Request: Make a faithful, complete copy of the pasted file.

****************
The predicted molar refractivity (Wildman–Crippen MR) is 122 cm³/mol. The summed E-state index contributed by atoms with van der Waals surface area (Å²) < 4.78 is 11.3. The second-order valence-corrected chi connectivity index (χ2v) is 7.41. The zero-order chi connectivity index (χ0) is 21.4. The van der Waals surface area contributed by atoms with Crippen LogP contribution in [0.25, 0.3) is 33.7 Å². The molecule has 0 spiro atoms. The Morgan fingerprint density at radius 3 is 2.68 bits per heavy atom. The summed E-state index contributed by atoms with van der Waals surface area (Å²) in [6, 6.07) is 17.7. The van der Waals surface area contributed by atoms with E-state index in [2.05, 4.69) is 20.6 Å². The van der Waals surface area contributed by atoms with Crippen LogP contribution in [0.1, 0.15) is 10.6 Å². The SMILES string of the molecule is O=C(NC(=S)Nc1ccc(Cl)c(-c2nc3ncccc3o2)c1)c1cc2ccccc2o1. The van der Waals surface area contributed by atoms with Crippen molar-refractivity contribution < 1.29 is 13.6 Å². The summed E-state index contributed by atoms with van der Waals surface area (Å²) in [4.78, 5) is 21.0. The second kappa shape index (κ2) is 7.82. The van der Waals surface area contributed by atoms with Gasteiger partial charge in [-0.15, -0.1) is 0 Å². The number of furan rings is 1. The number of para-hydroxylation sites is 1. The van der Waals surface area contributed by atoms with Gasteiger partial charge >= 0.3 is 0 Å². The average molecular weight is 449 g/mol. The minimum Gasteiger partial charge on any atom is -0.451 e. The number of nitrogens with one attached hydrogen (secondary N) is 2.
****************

The predicted molar refractivity (Wildman–Crippen MR) is 122 cm³/mol. The summed E-state index contributed by atoms with van der Waals surface area (Å²) < 4.78 is 11.3. The second-order valence-corrected chi connectivity index (χ2v) is 7.41. The zero-order chi connectivity index (χ0) is 21.4. The van der Waals surface area contributed by atoms with Crippen LogP contribution in [0.25, 0.3) is 33.7 Å². The molecule has 0 spiro atoms. The Morgan fingerprint density at radius 3 is 2.68 bits per heavy atom. The summed E-state index contributed by atoms with van der Waals surface area (Å²) in [6, 6.07) is 17.7. The van der Waals surface area contributed by atoms with E-state index in [2.05, 4.69) is 20.6 Å². The van der Waals surface area contributed by atoms with Crippen LogP contribution in [0.1, 0.15) is 10.6 Å². The SMILES string of the molecule is O=C(NC(=S)Nc1ccc(Cl)c(-c2nc3ncccc3o2)c1)c1cc2ccccc2o1. The van der Waals surface area contributed by atoms with Crippen molar-refractivity contribution < 1.29 is 13.6 Å². The summed E-state index contributed by atoms with van der Waals surface area (Å²) in [4.78, 5) is 21.0. The second kappa shape index (κ2) is 7.82. The van der Waals surface area contributed by atoms with Gasteiger partial charge in [-0.15, -0.1) is 0 Å². The number of furan rings is 1. The number of para-hydroxylation sites is 1. The van der Waals surface area contributed by atoms with Gasteiger partial charge >= 0.3 is 0 Å². The average molecular weight is 449 g/mol. The minimum Gasteiger partial charge on any atom is -0.451 e. The number of nitrogens with one attached hydrogen (secondary N) is 2.